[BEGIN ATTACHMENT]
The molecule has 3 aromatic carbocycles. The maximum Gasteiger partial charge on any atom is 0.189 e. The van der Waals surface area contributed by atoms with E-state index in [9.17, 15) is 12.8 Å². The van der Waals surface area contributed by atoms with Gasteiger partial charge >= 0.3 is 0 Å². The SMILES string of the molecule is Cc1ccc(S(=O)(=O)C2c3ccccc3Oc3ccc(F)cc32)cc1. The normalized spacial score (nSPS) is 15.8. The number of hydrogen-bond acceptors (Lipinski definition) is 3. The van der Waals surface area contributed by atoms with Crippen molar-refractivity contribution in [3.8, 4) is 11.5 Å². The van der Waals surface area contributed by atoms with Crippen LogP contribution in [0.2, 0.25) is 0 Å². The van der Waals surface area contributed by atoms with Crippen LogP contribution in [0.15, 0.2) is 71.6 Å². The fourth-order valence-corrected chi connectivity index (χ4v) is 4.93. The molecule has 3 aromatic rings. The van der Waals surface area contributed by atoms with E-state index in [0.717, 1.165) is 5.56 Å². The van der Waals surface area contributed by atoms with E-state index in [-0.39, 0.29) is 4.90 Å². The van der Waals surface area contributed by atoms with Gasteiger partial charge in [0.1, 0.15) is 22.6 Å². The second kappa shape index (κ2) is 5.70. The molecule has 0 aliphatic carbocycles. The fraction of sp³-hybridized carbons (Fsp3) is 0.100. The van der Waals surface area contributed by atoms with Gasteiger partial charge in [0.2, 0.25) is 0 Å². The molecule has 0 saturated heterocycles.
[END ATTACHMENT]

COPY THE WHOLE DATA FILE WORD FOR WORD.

The molecule has 3 aromatic carbocycles. The maximum Gasteiger partial charge on any atom is 0.189 e. The van der Waals surface area contributed by atoms with E-state index in [9.17, 15) is 12.8 Å². The van der Waals surface area contributed by atoms with Gasteiger partial charge >= 0.3 is 0 Å². The SMILES string of the molecule is Cc1ccc(S(=O)(=O)C2c3ccccc3Oc3ccc(F)cc32)cc1. The normalized spacial score (nSPS) is 15.8. The number of hydrogen-bond acceptors (Lipinski definition) is 3. The van der Waals surface area contributed by atoms with Crippen molar-refractivity contribution in [3.8, 4) is 11.5 Å². The van der Waals surface area contributed by atoms with Crippen LogP contribution in [0.2, 0.25) is 0 Å². The van der Waals surface area contributed by atoms with Crippen LogP contribution in [0.15, 0.2) is 71.6 Å². The fourth-order valence-corrected chi connectivity index (χ4v) is 4.93. The molecule has 3 aromatic rings. The van der Waals surface area contributed by atoms with E-state index in [0.717, 1.165) is 5.56 Å². The van der Waals surface area contributed by atoms with E-state index in [-0.39, 0.29) is 4.90 Å². The van der Waals surface area contributed by atoms with Gasteiger partial charge in [0.1, 0.15) is 22.6 Å². The second kappa shape index (κ2) is 5.70. The molecule has 0 aliphatic carbocycles. The fraction of sp³-hybridized carbons (Fsp3) is 0.100. The van der Waals surface area contributed by atoms with Gasteiger partial charge in [0.2, 0.25) is 0 Å². The molecule has 0 saturated heterocycles.